Trending News: Your partner can help you see the positive during difficult times.
New research appearing in the Journal of Psychosocial Oncology suggests that a romantic partner can help you to see silver linings in difficult situations that you might otherwise miss.
Men’s Variety spoke with licensed psychotherapist Alan Tsang about the findings. He’s a Chicago based mental health counselor who helps clients adjust to major life changes, such as a health challenge or job loss.
“In many ways, this study helps to reinforce the importance of having meaningful support systems in place. When bad news arrives, reaching out to people who love us is critical. They [romantic partners] can help us to reframe bad news in a more positive light, which can make coping much easier,” said Tsang.
Investigators at the University of California-Riverside (UCR) requested that 52-couples who were coping with a diagnosis of breast cancer wear a device called an “Electronically Activated Recorder” (EAR) over a single weekend.
Participants were asked to record 50 seconds at intervals of nine minutes during their waking hours. Once the weekend concluded, investigators studied the recordings and examined how words were used to help with positive reframing, stress amelioration, and successful coping.
In surveying the thousands of sound files, scientists observed the participants spoke approximately 46% of the time. Around 4% of those conversations related to cancer.
After isolating the cancer-related conversations, the research team then looked for instances where reframing took occurred, meaning a negative perception was changed to something more positive.
As part of the study, the couples were also asked to self-disclose instances where positive reframing happened during periods of stress. An example might be, “I look for the positive whenever possible.”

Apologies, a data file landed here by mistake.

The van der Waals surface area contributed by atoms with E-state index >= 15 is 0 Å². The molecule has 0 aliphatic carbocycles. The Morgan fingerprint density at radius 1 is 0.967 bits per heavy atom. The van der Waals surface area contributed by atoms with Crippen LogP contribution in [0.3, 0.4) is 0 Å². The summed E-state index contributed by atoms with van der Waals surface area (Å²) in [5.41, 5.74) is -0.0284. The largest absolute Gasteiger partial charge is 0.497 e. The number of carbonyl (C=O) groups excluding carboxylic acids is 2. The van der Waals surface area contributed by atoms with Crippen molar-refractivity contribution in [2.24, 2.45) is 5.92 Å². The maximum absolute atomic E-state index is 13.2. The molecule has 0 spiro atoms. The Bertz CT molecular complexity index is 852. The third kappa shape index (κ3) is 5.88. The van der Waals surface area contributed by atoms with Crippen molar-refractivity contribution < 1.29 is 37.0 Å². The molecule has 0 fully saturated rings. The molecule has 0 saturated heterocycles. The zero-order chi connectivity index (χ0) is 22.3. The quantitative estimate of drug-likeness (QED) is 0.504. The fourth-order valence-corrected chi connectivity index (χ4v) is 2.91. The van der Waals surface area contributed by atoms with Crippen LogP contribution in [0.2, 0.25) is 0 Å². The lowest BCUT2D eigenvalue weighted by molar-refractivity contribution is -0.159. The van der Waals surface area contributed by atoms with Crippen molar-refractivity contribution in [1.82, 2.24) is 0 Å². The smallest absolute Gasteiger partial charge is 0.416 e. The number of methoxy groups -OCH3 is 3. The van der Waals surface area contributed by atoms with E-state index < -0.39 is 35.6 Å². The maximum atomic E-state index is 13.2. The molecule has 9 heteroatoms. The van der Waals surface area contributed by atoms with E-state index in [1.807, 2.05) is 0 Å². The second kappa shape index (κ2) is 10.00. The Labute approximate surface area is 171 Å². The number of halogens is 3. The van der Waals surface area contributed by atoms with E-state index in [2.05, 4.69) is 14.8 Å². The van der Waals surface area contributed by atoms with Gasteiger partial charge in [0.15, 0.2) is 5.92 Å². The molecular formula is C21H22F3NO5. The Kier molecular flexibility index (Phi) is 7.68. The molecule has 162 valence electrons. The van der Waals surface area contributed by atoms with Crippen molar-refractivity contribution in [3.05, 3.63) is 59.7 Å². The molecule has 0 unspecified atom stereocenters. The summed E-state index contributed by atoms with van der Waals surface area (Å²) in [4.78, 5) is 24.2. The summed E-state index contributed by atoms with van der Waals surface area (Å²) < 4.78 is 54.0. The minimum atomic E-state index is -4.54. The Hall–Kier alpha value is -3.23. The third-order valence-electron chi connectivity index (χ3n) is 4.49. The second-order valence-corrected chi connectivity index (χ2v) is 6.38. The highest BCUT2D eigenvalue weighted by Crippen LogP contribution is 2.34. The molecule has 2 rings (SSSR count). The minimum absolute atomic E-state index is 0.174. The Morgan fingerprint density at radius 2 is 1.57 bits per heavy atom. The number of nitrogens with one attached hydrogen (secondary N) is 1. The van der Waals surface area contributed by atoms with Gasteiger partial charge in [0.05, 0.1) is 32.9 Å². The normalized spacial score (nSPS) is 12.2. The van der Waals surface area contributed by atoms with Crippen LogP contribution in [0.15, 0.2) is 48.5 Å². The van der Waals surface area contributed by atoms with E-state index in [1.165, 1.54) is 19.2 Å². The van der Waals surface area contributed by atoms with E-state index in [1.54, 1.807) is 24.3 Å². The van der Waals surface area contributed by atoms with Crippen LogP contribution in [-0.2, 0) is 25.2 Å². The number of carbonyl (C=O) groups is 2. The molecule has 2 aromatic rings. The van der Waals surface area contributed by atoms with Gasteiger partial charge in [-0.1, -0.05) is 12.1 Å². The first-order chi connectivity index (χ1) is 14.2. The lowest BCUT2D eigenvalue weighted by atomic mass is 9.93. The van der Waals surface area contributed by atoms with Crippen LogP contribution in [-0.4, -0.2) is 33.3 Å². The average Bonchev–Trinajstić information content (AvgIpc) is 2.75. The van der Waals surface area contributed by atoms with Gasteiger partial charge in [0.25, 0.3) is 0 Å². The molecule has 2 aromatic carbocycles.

Researchers believe the study’s findings support the concept of partners helping their mates to see things in a new light, be it a cancer diagnosis or some other type of difficult situation, thereby reducing stress.
Dr. Megan Robbins, author of the study and a psychology professor at the UCR offered the following.
“Word use can be a window into people’s thoughts and feelings without having to directly ask them. Positive emotion words, like ‘happy’ or ‘calm,’ can indicate what someone is feeling, and cognitive processing words, like ‘think’ or ‘because,’ reveal that someone is processing a thought,” Robbins said.
She believes that partners without cancer are more effective at supporting their mates and helping them to see silver linings because they possess more resources and because of the nature of the relationship.
Tsang agrees. “Unpleasant news, particularly when it comes to health, can have a devastating effect on the individual. Having a supportive partner can make a huge difference with coping,” observed Tsang.
He adds the following. “The quality of the relationship really matters. Nurturing is critical, particularly during challenging moments.”
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